DST Property Types

The Mountain Dell Consulting report for 2015 gives a breakdown of the property types that have been offered in DST exchanges. Apartments made up 56% of the equity exchanged last year. Retail, both single-tenant net-leased and multi-tenant made up 31%. Office, primarily medical office, at 10%, was the only other sector to register more than one percent.

Current trends indicate a potential up-tick in 2016 for some specialty sectors, including self-storage and industrial. However, you can expect master-leased apartments and net-leased retail to continue to be the most attractive for DST exchangers. Investors have the comfort of knowing that almost all real estate offered by the major sponsors is truly institutional quality. Sponsors do not even consider the smaller strip malls, multi-tenant office properties, and even raw land that proliferated in the TIC days.

Another trend from some of the larger sponsors is the increasing number of offerings with multiple properties in a single DST, partly to accommodate the rapidly growing demand. Inland Private Capital, which accounted for 42% of 2015’s transaction amount recently offered a portfolio of 17 self-storage properties in three states. ExchangeRight Real Estate, which raised the third highest amount of equity last year (PASSCO Companies was 2nd) has offered portfolios of more than 15 net-leased retail properties.

Property Identification

You are right, the traditional three-property ID rule will not cover the multiple-property offerings mentioned above. Danielle Brock, the exchange officer in the Bend, Oregon office of 1031 CORP., says multiple-property DSTs bring into play the 200% rule, “the exchanger may identify more than three properties as along as their combined fair market value does not exceed 200% of the market value of the relinquished property.”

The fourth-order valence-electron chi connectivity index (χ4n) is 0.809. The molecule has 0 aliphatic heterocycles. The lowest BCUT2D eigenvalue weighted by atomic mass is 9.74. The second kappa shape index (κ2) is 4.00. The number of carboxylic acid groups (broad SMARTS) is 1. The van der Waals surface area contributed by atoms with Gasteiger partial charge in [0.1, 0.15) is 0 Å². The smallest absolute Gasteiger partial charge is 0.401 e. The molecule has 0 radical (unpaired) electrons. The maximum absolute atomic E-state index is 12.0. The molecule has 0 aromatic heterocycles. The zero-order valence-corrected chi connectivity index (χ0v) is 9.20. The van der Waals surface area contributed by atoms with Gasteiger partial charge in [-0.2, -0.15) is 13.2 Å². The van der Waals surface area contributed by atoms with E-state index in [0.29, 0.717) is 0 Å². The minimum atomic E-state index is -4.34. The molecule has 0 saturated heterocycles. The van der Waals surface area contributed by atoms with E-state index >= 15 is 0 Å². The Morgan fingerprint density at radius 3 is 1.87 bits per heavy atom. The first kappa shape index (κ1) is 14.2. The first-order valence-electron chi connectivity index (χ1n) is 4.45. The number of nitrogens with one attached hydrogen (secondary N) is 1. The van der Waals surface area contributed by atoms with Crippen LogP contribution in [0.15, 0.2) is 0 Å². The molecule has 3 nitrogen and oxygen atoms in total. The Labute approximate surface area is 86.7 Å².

Another feature of a DST exchange is that it may actually eliminate the need for identifying any property. Ms. Brock says, “If all the replacement properties are closed within the initial 45-day period, as is most often the case with DST properties, then the taxpayer is not required to provide a separate written ID at all.”

Other Uses of the DST

While we have identified the sweet spot for a DST exchange as the real estate investor looking for a more passive investment in retirement, I am seeing an increasing interest among other investors and their advisors in using the DST to solve some of the challenges of the traditional 1031 exchange. Not all real estate investors are in the business of real estate. In fact, most are not.  They probably do not have access to ready sources of potential replacement properties and the resources for thorough due diligence.  Throw in the time pressure of the 45-day identification period, and it is no wonder that Qualified Intermediaries send so much money back to their clients!  So, while a full exchange into one, or more, DST programs may not be right for a particular client, it might be a preferable alternative in cases where…

    • The seller/exchanger is having difficulty identifying suitable replacement property;
    • The seller/exchanger is unable to place all of their sales proceeds into a selected replacement property. With a $100,000 minimum, a DST could make up the difference for a full exchange;
    • Or… as a backup – just in case!


With guidance from IRS Revenue Ruling 2014-86, the Delaware Statutory Trust (DST) has evolved into a Section 1031 replacement property alternative with which investors and their advisors have become increasingly comfortable. The revenue ruling serves as an incentive for the sponsors of DST programs to underwrite, and offer, institutional quality real estate and tenants that can meet the IRS’ stringent restrictions, and to help real estate investors meet their goals of tax deferral, passive ownership, preservation of principal, and predictable cash flow.

1, 2 From Mountain Dell Consulting’s Annual Report on Securitized 1031s for 2015

Many thanks to guest author, Gary Justice, a registered representative of Conover Securities Corporation, in Bellevue, WA.

For a list of DST brokers, please contact your Exchange Officer.

Topics: Delaware Statutory Trust (DST), Live